A most surreal scenario appeared in some of the top Anglo-US universities and think-tanks. As US troops invaded Afghanistan, and Pakistan became a frontline state aiding the US against militant Islamists, and as Westerners grappled to understand as to why a group of ‘pious Muslims’ would ram planes into buildings full of ordinary people, a plethora of young Muslim academics were given space on campuses and in think-tanks to explain to the Americans what had transpired.

The surreal bit was that this space was provided despite the fact that the academics were wagging their fingers at secularism, liberalism and what they saw as ‘enforced modernity.’ These were not Islamic modernists of yore who would try to demonstrate that things such as democracy and secularism were inherent in Islam. Nor were they insisting that radical Muslim states needed to be secularised. Instead, they were postmodernist caricatures, drenched in lifestyle liberalism and operating in Western institutions, but looking for a third way to define Muslims outside the ‘Western secular’ contexts.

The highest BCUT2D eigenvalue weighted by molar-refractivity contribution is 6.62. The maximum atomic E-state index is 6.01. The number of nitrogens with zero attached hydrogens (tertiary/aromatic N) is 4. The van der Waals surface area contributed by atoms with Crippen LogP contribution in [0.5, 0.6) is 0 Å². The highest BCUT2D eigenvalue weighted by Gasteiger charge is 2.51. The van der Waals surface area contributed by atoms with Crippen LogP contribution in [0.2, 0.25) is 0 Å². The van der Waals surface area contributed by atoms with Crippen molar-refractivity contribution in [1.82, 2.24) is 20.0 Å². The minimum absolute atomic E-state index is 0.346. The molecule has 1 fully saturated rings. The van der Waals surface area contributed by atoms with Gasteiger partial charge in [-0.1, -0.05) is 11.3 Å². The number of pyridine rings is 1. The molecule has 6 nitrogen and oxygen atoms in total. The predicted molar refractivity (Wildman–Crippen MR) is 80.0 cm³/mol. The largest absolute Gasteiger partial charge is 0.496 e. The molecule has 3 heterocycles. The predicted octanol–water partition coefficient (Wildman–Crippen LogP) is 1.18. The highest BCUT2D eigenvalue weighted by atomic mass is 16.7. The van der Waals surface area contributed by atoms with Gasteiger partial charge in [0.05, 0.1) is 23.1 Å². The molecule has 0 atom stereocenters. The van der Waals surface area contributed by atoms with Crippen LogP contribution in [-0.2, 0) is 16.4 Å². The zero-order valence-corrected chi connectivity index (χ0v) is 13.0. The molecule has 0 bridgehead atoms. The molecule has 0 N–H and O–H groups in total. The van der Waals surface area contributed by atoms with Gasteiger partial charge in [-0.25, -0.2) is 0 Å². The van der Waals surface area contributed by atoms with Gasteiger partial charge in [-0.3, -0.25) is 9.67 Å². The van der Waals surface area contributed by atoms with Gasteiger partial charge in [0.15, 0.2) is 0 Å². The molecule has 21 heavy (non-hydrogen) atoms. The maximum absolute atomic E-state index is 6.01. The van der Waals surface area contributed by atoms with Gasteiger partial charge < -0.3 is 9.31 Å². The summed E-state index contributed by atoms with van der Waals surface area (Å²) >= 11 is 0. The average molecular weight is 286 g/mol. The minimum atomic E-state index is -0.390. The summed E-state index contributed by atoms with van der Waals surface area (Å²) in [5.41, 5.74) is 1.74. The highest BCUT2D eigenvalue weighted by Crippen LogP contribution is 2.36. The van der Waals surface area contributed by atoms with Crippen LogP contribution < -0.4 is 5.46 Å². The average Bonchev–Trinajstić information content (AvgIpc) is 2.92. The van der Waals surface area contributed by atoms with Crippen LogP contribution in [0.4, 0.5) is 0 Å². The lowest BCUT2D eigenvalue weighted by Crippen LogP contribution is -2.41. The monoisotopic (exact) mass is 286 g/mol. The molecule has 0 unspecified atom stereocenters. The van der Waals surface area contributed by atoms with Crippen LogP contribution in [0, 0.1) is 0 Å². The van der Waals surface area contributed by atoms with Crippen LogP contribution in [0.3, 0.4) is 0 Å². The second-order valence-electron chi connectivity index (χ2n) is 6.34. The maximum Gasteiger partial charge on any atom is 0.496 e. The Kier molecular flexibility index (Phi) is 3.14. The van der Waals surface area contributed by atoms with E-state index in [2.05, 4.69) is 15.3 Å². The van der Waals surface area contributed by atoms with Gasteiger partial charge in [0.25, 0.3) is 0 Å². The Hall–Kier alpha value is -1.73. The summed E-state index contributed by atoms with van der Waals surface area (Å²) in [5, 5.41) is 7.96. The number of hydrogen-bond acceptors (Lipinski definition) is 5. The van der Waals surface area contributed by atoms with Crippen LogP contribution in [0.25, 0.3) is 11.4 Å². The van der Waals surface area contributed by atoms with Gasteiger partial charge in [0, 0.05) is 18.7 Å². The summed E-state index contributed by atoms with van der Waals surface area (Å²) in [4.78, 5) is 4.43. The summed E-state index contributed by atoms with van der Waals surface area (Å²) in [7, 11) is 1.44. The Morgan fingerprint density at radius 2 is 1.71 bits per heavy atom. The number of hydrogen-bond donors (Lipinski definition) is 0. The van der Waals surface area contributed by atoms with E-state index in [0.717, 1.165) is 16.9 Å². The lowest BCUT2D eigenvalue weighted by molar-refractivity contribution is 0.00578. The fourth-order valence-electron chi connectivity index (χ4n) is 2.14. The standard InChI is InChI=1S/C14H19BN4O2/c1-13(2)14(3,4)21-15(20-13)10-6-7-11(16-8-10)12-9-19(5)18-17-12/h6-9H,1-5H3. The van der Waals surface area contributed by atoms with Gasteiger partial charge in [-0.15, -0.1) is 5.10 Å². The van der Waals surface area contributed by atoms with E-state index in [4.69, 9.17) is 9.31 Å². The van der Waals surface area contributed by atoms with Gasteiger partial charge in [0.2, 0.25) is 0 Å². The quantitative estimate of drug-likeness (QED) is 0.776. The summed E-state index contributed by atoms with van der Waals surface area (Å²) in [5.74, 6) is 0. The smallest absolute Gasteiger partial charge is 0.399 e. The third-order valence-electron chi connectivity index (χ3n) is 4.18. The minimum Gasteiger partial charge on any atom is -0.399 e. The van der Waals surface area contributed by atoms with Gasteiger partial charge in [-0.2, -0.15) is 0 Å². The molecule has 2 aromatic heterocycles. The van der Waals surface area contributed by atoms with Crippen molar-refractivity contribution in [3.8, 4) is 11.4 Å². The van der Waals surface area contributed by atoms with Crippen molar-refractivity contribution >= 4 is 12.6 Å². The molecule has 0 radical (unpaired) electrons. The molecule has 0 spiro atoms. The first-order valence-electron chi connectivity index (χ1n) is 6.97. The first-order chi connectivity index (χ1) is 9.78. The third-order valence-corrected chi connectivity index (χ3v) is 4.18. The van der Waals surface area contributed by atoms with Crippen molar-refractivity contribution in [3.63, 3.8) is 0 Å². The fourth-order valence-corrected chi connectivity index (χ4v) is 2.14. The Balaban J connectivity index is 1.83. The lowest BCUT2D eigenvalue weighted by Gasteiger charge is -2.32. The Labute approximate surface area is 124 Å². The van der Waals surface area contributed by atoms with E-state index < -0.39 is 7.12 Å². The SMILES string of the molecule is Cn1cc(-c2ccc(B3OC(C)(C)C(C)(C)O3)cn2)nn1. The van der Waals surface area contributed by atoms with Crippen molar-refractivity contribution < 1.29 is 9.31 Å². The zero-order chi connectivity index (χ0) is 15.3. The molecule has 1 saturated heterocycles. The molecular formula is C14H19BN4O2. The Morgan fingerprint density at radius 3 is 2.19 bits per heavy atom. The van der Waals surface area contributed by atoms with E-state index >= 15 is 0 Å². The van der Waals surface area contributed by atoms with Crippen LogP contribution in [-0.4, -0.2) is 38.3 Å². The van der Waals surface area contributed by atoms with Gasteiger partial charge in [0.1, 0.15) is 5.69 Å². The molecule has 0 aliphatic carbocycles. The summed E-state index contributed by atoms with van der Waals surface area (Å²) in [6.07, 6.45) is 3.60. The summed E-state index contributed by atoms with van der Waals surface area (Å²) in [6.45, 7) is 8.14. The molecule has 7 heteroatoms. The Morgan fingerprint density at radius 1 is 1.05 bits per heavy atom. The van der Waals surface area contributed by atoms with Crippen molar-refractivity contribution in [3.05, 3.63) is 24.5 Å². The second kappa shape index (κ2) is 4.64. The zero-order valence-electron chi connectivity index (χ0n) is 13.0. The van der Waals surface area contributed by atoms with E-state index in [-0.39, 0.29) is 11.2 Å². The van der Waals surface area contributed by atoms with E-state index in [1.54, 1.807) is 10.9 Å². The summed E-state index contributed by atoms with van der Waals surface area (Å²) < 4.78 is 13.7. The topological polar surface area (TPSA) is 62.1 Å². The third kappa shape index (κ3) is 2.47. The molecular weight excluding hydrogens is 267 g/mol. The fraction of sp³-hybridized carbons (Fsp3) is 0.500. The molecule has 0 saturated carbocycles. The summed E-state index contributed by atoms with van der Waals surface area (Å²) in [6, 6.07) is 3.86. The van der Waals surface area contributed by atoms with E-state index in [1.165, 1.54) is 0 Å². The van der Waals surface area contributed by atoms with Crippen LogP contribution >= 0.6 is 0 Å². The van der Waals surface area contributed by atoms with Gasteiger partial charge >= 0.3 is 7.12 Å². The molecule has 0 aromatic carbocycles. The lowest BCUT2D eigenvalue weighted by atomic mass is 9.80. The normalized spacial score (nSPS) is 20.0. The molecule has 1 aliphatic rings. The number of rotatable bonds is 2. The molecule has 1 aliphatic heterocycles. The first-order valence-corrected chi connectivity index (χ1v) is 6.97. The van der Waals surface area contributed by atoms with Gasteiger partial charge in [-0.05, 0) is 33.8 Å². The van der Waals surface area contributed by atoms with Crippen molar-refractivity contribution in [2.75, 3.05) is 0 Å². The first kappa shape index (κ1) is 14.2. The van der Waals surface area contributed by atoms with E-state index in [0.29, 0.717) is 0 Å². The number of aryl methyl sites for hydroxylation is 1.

They claimed that contemporary cultural traditions and exhibitions of piety in Islamic societies had a rational base, but that this rationalism was according to a societal ethos that was different from the secular ethos of Western modernity. This fascinated their Western patrons but, at the same time, Islamists gleefully adopted such narratives as well.

For example, many US-based Pakistani ‘feminist-academics’ criticised their Pakistan-based contemporaries for facilitating attacks on ‘Muslim culture’ by insisting on promoting secular and modernist feminist narratives. Ironically, this is exactly what conservatives and Islamists in Pakistan accuse the ‘liberals’ of doing. It can also lead to rationalising the ways in which Islamist violence is used, not only by apocalyptic groups, but also by common Muslims – to exercise everyday power.

The writer is a journalist, author, cultural critic, satirist and historian.